Journal of Medical Oncology and Therapeutics

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Editorial - Journal of Medical Oncology and Therapeutics (2018) Volume 3, Issue 2

Malignancy's Hyperthermia Vulnerability: A Therapeutic Advantage

Arka Bhowmik*

School of Medical Science and Technology, Indian Institute of Technology Kharagpur, India.

Corresponding Author:
Arka Bhowmik
School of Medical Science and Technology Indian Institute of Technology Kharagpur, India
E-mail: [email protected]

Accepted date: 24 August 2018

Editorial

This editorial aimed to provide an insight on the therapeutic benefits of hyperthermia or supranormal temperature, refers to as temperature range above the normal body temperature, in the treatment of malignant tumor synergistically along with most common cancer treatment methods. The report highlights key evidences and reasons of the increased vulnerability of malignant cells to supranormal temperature, which has been shown to augment the sensitivity of malignant cells to radiation therapy and chemotherapy.

Malignancies in the human body have remained a serious threat from dates back in the 16th and 18th centuries, and they are more so these days. A malignant cell is a transformed form of a normal cell, which has evolved from multi-step mutations in genetic composition. These malignant cells actuate further alterations to the usual cellular signals, and thereupon refrain any changes due to the active immune system. These cells are capable to replicate faster and can metastasize to secondary locations via lymph and blood. To tackle this dynamic nature of the disease, the treatment strategy differs significantly between the type of cancer, stages, degree of spread, location and from person to person. Often the first choice of therapeutic measures includes neoadjuvent chemotherapy or radical/conformal radiotherapy followed by other methods including surgery. Chemotherapy uses targeting drugs that essentially affect the entire body and are sensitive to fast growing cells, for example, malignant cells and hair; radiotherapy on the other hand only targets specific areas, wherein ionizing radiation damages the DNA of the malignant cell. However, each treatment has its limitations and side effects [1-3]. For example, certain tumors are resistant to drugs and/or radiation due to decreased blood permeability, hypoxia situation, and deactivation of drug targeting enzymes. Further, the repeated exposure of body to chemotherapy and/or radiotherapy, a common clinical strategy for treatment, has indicated many side effects. Commonly found side effects include nausea, vomiting, mouth sores, toxicity, and loss of hair and risk of developing secondary cancer. In this regard, hyperthermia has demonstrated to increase the efficacy of the treatment in many recent clinical trials [4-6]; when administered individually, or in combination with either radiation therapy or chemotherapy. The term ‘efficacy’ here signifies the treatment's ability to cut down the number of scheduled radio- or chemo-sessions, side effects and increase in post treatment life expectancy. Especially, in case of adjuvant hyperthermia adding supranormal temperature (~ 39-44°C) to the unresectable and recurrent malignant tumor, in the standard schedule of radiotherapy and chemotherapy has shown the ability to treat cancer with less side effects and toxicity [6], also proved to increase the life expectancy of patients with superficial melanoma [7]. This improvement can be attributed to the facts and/or reasons suggesting the sublethal effect of hyperthermia to selectively kill cancer cells [8,9]. In fact, selective killing of cancer cell can be possible by various mechanisms; for example there are strong evidences of the harmful effect of supranormal temperature of 43-44°C on dividing cells (specifically the late S-phase and G2 phase of cell cycle) than non dividing cells [9]. Further, there are strong evidences of increase in blood perfusion and oxygenation within the tumors during and after hyperthermia [8-11], enhancing the drug uptake by cells and sensitizes the hypoxia/ radioresistant tumors to radiotherapy, respectively. Depending on the supranormal temperature reached in the tumor various intrinsic distress contributes to the selective killing of malignant cells during bimodal (such as thermo-radiotherapy and thermo-chemotherapy) or trimodal treatment methods (such as thermochemoradiotherapy) [9,11]; such as destabilization of cell membrane which is responsible for increased drug permeability and antigenicity of heated tumor [9], synthesis of thermo-sensitive enzymes and inhibition of nucleic acid repair mechanism makes tumor cells more vulnerable to heat [9] post radiotherapy, and heat induced increase in immune responses and immunogenicity on local and systemic level [11]. In fact, the above therapeutic benefits of hyperthermia are identified in many in vitro and in vivo studies that include both loco-regional and whole-body sensitization and more clinical trials are presently undergoing for its widespread applicability.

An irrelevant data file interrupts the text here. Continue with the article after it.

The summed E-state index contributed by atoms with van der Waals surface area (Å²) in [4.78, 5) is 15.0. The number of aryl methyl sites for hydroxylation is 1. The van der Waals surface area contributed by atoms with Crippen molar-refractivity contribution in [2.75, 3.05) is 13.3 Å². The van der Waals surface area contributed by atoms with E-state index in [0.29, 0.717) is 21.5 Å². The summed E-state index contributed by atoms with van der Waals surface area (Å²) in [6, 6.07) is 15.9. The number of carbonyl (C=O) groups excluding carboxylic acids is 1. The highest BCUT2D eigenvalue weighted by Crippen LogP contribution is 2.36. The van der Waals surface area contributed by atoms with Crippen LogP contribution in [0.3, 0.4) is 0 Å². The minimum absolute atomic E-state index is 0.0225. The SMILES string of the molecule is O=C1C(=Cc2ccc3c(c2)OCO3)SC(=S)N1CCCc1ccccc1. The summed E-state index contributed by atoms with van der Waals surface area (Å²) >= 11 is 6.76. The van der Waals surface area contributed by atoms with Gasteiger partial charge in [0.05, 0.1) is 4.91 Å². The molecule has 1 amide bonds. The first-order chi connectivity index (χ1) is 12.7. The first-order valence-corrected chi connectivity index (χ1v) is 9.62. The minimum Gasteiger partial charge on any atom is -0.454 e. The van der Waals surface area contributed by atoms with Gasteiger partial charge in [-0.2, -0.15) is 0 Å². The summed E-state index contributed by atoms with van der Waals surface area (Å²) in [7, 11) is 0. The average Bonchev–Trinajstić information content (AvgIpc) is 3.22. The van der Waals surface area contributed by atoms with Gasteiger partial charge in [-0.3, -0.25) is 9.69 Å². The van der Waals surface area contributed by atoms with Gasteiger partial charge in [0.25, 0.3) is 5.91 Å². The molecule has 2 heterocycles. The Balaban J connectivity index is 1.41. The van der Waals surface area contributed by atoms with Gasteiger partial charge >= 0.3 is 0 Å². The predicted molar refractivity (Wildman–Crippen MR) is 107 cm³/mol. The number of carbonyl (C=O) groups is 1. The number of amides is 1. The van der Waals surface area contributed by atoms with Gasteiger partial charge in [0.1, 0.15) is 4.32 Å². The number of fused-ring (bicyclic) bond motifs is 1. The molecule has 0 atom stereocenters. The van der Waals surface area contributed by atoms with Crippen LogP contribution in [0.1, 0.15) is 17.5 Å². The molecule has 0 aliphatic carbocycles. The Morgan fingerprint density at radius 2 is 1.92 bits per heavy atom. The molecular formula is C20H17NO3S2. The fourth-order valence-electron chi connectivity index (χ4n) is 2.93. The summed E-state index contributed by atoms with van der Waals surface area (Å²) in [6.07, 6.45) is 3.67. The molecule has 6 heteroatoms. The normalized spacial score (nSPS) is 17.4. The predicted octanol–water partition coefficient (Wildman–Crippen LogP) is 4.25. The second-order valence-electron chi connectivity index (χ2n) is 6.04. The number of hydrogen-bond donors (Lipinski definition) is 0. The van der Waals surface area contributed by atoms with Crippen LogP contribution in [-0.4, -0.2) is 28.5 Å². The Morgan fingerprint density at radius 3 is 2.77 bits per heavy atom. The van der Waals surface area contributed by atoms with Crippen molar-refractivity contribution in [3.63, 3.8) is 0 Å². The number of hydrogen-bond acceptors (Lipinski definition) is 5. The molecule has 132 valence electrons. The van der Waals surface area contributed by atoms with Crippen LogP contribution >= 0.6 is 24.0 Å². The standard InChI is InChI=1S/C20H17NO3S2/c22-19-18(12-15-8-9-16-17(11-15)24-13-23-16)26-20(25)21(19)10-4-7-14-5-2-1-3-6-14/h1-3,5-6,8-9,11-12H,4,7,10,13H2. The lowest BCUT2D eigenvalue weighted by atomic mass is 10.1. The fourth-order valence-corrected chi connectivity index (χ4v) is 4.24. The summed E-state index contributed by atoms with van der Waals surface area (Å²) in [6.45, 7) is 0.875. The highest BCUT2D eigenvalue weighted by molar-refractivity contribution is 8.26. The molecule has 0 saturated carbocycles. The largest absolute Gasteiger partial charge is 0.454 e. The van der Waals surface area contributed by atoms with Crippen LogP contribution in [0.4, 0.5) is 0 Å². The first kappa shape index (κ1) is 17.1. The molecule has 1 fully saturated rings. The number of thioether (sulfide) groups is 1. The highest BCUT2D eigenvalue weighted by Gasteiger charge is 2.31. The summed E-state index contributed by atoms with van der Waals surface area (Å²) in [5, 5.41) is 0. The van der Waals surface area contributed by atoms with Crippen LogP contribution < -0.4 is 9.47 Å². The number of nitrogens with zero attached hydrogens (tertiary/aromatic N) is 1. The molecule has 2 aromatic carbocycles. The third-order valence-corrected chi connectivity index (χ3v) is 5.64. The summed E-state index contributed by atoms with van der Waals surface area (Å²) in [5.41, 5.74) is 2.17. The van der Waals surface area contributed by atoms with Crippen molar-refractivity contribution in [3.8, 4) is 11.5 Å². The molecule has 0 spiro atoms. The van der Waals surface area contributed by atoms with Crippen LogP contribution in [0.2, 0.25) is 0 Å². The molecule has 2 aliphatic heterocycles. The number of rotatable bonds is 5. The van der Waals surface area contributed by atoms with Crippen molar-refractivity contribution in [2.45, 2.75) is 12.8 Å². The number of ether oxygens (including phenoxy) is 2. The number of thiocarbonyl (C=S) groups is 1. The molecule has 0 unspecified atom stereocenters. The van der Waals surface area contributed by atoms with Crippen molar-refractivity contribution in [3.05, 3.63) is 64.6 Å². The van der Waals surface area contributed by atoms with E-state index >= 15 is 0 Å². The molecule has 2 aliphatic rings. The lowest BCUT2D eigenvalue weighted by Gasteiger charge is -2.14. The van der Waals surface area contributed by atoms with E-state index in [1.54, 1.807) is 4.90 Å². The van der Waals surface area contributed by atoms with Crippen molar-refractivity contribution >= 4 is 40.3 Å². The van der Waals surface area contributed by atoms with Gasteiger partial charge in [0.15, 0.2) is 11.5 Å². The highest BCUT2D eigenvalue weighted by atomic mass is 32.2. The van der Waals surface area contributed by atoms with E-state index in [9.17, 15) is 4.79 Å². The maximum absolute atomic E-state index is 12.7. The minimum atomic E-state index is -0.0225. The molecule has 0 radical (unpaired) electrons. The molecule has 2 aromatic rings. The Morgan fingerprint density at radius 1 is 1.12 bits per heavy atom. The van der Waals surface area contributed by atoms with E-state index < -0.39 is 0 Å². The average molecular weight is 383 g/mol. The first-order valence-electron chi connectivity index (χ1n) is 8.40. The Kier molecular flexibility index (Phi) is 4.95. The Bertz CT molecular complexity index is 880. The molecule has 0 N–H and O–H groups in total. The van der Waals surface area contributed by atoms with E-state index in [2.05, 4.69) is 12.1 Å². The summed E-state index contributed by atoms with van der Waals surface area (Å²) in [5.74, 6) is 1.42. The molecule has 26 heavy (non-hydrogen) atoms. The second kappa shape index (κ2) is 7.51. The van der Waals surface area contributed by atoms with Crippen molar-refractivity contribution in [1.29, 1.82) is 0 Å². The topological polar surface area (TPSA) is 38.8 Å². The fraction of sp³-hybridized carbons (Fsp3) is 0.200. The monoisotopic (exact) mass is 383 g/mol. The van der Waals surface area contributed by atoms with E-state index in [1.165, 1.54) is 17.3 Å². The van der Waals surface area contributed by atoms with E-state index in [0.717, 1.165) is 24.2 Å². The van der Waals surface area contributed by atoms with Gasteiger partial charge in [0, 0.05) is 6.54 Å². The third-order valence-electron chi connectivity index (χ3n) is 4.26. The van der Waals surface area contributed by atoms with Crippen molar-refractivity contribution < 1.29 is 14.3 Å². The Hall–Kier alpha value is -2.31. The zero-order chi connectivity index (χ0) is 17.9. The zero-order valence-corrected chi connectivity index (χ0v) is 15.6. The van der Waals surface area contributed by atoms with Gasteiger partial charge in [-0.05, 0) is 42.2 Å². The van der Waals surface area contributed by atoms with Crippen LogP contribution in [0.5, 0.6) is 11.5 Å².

Overall, this report intended to motivate researchers/clinicians to dig deeper into the topic by eagerness to bring improvements in the efficacy of present therapeutic measures of radiation and chemotherapy.

References